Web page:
After receiving a truck full of giant boxes a few weeks ago, Orbex now operates the new custom M4K 3D printer of the AMCM Gmbh, which had been commissioned in February 2021. The machine, a modified version of the EOS M400 with a larger build volume, now prints large-scale unibody rocket engines and turbopumps in-house at Orbex.
Orbex has been manufacturing 3D printed rocket engines and turbopumps since 2018, gradually accumulating a wealth of knowledge and experience with technology, processes and production systems. This 3D printer, which has a very large z-axis, is one of the largest high-precision metal 3D printers available in Europe, and Orbex operates the only one in the European space sector (other systems of this type are in use. at Morf3D and Launcher in California), which enables the company to build what are arguably the largest unibody rocket engines in the world.
The very large print volume of the M4K allows us Orbex to print all of the main stage rocket engines and turbopumps in one run. This means there is no need to assemble smaller sections with welds, bolts or flanges, eliminating unreliable hot joints, avoiding outdated and error-prone additional processing steps, reducing mass and automating production.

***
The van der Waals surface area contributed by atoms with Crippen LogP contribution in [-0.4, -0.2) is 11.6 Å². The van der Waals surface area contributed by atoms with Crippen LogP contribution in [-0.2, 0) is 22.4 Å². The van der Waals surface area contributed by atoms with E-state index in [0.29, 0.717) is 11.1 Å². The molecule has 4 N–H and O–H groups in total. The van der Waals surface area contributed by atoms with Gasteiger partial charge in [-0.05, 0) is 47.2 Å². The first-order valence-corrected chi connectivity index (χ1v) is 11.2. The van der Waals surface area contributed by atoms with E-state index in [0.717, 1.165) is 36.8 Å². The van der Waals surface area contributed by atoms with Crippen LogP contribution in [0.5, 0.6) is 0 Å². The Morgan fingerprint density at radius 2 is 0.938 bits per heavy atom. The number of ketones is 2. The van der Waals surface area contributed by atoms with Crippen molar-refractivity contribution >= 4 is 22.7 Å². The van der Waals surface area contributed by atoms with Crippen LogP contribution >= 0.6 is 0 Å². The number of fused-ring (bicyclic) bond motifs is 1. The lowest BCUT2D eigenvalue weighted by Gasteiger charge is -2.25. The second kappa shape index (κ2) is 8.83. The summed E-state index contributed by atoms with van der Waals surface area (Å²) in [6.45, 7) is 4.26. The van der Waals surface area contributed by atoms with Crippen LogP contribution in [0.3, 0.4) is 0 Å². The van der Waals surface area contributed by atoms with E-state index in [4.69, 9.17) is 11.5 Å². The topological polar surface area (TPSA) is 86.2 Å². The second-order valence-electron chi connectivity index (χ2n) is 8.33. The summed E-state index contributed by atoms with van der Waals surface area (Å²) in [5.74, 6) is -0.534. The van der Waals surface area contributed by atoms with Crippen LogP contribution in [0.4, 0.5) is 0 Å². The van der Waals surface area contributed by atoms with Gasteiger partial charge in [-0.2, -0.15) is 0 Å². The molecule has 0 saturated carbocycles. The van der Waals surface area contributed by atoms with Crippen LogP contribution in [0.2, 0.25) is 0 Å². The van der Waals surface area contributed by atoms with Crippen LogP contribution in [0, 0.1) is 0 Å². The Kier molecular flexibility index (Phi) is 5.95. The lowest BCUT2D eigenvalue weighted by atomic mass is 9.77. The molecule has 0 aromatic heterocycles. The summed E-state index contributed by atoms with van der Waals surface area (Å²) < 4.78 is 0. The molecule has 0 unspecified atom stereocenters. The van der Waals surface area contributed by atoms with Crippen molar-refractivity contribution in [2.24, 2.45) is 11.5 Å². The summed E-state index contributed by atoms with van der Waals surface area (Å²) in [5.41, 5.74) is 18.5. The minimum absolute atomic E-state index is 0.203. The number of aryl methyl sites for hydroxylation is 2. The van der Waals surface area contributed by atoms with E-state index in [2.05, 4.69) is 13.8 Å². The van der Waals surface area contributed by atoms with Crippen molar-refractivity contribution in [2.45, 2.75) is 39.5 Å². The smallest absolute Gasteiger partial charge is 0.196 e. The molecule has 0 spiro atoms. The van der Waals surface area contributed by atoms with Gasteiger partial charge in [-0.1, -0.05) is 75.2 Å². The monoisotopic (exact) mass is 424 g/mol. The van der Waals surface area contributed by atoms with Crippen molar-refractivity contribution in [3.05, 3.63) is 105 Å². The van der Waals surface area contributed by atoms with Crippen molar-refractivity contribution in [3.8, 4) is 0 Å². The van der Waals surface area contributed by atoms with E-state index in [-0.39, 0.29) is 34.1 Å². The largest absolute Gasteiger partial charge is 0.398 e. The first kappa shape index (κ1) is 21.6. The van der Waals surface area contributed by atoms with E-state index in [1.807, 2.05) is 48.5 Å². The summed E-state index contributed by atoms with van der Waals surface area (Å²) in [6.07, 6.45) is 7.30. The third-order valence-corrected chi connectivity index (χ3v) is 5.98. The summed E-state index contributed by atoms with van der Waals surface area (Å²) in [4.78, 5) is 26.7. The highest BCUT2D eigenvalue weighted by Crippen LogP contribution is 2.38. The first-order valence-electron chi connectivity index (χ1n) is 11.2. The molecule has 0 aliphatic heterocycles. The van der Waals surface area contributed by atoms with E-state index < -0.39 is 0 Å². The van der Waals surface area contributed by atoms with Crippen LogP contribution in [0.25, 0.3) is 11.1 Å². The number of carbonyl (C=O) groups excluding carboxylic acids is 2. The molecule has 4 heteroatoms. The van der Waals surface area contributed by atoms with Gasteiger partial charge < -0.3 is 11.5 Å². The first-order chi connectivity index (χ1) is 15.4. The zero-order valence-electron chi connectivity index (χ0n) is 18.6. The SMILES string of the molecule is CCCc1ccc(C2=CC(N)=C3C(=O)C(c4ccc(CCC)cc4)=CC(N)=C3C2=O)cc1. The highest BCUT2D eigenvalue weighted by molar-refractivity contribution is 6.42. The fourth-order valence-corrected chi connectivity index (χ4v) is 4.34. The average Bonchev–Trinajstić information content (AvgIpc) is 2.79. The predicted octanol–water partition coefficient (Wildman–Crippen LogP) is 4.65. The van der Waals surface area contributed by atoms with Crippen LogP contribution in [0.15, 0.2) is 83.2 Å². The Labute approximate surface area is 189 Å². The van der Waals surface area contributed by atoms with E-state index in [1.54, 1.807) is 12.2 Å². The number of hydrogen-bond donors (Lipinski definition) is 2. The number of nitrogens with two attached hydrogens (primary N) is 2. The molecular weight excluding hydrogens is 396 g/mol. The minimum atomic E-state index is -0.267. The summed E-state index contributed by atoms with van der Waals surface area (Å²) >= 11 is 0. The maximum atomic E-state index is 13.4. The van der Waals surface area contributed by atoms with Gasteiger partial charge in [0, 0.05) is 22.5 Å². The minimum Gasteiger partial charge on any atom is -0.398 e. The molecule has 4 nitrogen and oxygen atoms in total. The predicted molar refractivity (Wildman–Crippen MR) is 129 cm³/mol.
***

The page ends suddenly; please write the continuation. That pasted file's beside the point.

The AMCM M4K offers a very fast and precise printing system, with a resolution of 40 microns, and the possibility of quickly changing material for different applications. To improve this, Orbex specified the four laser system, which further speeds up the printing process, allowing for rapid iteration of designs.
Indeed, Orbex can produce a complete rocket motor in a few days: the rocket motor comes out of the powder bed – complete, in one piece, without the need for welding or assembly of risky segments.
To get to the point where a new large rocket motor can be produced with the push of a button, Orbex has worked closely with AMCM for the past 2-3 years to develop a design and manufacturing process that ensures quality. and the symmetry of our rocket. motors, so that everyone now comes out of the printer perfectly formed.
Due to the scale and mass of the components produced by Orbex, this is a technically quite difficult process, and there are many innovative steps. The team also installed a new depolding plant to automate the way unsintered superalloy powders are removed from engine parts after production, using a large machine from Solukon Maschinenbau GmbH – the huge SFM -AT1000-S.
This machine further simplifies the engine production line by automating the removal of unused powder from inside finished chambers before they are passed on for non-destructive inspection and finishing.